Transcripts Podcast Panel: "The South Deserves People Like Me"
April 12, 2021
Transcripts is a new podcast that puts the transgender movement in context. Using oral histories from the Tretter Transgender Oral History Project at the University of Minnesota and produced by Cassius Adair, hosts Andrea Jenkins and Myrl Beam introduce listeners to the trans activists working to build a more just and more fabulous world.
This event will include an excerpt of the episode, "The South Deserves People Like Me", which follows Black and multi-racial transgender Southerners as they fight to build home and community below the Mason-Dixon line and will be followed by a panel discussion with four visionary trans activists. Sponsored by the Dept of Gender, Sexuality and Women's Studies, Virginia Humanities and the University of Minnesota Libraries.
House of Tulip, New Orleans, LA
Mariah Moore is a national transgender rights activist from New Orleans, LA. Her work includes fighting to ensure equity, equality and safety for the transgender community, especially Black transgender women. Mariah has worked tirelessly in New Orleans to bring awareness to communities that have been adversely affected by laws and policies that are discriminatory.
Mariah serves on the LGBTQ Task Force which was created by New Orleans Mayor, LaToya Cantrell. She also works with the CANS Can't Stand campaign, which is a campaign that was created to bring awareness to and hopefully abolish the crimes against nature law that has historically targeted LGBTQ people of color, specifically Black transgender women. Mariah is a Victory Empowerment Alumni, which is a program that identifies LGBTQ community members who wish to run for office and provides campaign training and support. Through sharing her lived experiences as well as the work she does at House of Tulip as co-executive director and Transgender Law Center as a national organizer, she continues to change hearts and minds so that all people can live free from fear and have what they need to thrive.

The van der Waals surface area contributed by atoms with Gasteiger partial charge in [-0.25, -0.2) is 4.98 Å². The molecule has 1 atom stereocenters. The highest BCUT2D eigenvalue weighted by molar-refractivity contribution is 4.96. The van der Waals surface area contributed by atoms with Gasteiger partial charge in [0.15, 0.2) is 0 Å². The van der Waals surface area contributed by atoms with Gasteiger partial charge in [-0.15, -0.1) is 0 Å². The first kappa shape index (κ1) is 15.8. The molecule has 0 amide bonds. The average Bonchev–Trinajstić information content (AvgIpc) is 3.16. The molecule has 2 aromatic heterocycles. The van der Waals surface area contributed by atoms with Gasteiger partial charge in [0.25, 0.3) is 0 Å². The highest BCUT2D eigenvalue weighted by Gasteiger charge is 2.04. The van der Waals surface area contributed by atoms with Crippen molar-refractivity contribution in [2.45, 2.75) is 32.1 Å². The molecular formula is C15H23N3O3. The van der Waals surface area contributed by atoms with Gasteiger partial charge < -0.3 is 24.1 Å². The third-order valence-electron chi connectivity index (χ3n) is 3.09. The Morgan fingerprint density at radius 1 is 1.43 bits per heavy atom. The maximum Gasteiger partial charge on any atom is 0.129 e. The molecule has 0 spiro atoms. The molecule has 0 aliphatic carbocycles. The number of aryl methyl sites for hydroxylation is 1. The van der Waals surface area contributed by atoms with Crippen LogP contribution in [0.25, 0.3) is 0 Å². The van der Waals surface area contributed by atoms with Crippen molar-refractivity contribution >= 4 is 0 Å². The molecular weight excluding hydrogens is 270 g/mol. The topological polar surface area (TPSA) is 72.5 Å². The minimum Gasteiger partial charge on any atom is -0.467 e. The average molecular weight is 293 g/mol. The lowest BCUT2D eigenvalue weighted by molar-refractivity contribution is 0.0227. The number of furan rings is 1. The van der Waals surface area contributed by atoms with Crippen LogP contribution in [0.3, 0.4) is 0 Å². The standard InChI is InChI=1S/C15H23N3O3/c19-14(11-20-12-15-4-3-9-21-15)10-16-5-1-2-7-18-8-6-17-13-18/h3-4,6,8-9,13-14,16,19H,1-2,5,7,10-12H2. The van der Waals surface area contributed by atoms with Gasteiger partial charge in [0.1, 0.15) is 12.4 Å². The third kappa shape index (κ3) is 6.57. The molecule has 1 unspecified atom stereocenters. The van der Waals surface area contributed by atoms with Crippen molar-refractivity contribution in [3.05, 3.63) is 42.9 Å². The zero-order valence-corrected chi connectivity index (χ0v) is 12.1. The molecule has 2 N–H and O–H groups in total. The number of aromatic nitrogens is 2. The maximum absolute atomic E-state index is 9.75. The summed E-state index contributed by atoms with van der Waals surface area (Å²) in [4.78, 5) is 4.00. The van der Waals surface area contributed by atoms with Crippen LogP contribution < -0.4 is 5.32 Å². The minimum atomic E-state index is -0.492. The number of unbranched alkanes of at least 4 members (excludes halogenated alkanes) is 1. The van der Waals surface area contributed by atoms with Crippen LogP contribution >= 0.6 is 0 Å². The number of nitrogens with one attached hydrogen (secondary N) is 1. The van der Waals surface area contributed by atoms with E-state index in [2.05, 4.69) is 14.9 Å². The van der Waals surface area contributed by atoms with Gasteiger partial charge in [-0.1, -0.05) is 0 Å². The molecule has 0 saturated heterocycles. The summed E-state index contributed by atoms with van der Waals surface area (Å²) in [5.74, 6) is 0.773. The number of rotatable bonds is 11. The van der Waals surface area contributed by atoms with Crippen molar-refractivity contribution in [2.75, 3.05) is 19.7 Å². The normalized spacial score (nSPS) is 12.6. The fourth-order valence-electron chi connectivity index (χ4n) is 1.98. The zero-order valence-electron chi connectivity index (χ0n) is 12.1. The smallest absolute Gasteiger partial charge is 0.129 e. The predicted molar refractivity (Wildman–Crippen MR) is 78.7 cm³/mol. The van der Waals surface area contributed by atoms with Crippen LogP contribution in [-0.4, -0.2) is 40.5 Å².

MATX Doctoral Student, Richmond, VA
Aurora Higgs (she/they) is a Black queer visionary from Richmond, Va. Aurora transitioned in 2018 and uses her platform to promote justice and equity. She’s a speaker, performer, and producer of media that elevate queer BIPOC voices. As a member of the Virginia League of Planned Parenthood, Aurora helps shape medical practice guidelines and protocols to better ensure the transgender policies are appropriate, progressive, and compassionate. Aurora specializes as a speaker and facilitator on equity, DEI work, social justice, and gender/sexuality studies.
Aurora is currently obtaining a PhD at Virginia Commonwealth University, studying the relationship trans people of color have with media and the archive. She believes that art and digital media are the catalysts that most successfully open the public’s consciousness; to speculate about worlds beyond our own. Aurora unapologetically integrates her art with her area of study. As a burlesque performer, Aurora employs the classically effeminate art form to expand the viewers’ scope of femininity. As a Black transgender woman, taboo has always surrounded her identity, so she leverages and reconceptualizes the nature of “the taboo” to foster generative discourse about identity, sexuality, gender, performance, and new epistemologies.
My Sistah's House, Memphis, TN
Kayla Rena Gore works to help to coordinate homeless services, conduct direct outreach, and advocate for the rights of TLGBQ people, especially transgender women. She studied Sociology at Southwest. She also provides trainings for CBO’s, educational institutions, healthcare organizations around trans inclusivity. Her organizing work has includes fighting for housing equity for all people who are chronically homeless and advocating for the just treatment of transgender people by law enforcement.
Minneapolis City Council, Minneapolis, MI
Andrea Jenkins is a writer, performance artist, poet, and transgender activist. She is the first African American openly trans woman to be elected to office in the United States. Jenkins moved to Minnesota to attend the University of Minnesota in 1979. She worked as a Vocational Counselor for the Hennepin County government, for a decade. Jenkins worked as a staff member on the Minneapolis City Council for 12 years before beginning work as curator of the
Transgender Oral History Project at the University of Minnesota’s Jean-Nickolaus Tretter Collection in Gay, Lesbian, Bisexual and Transgender Studies.
She holds a Masters Degree in Community Development from Southern New Hampshire University, an MFA in Creative Writing from Hamline University, and a Bachelors Degrees in Human Services from Metropolitan State University. She is a nationally and internationally recognized writer and artist, a 2011 Bush Fellow to advance the work of transgender inclusion, and the recipient of numerous awards and fellowships. In 2018 she completed the Senior Executives in State and Local Government at Harvard University.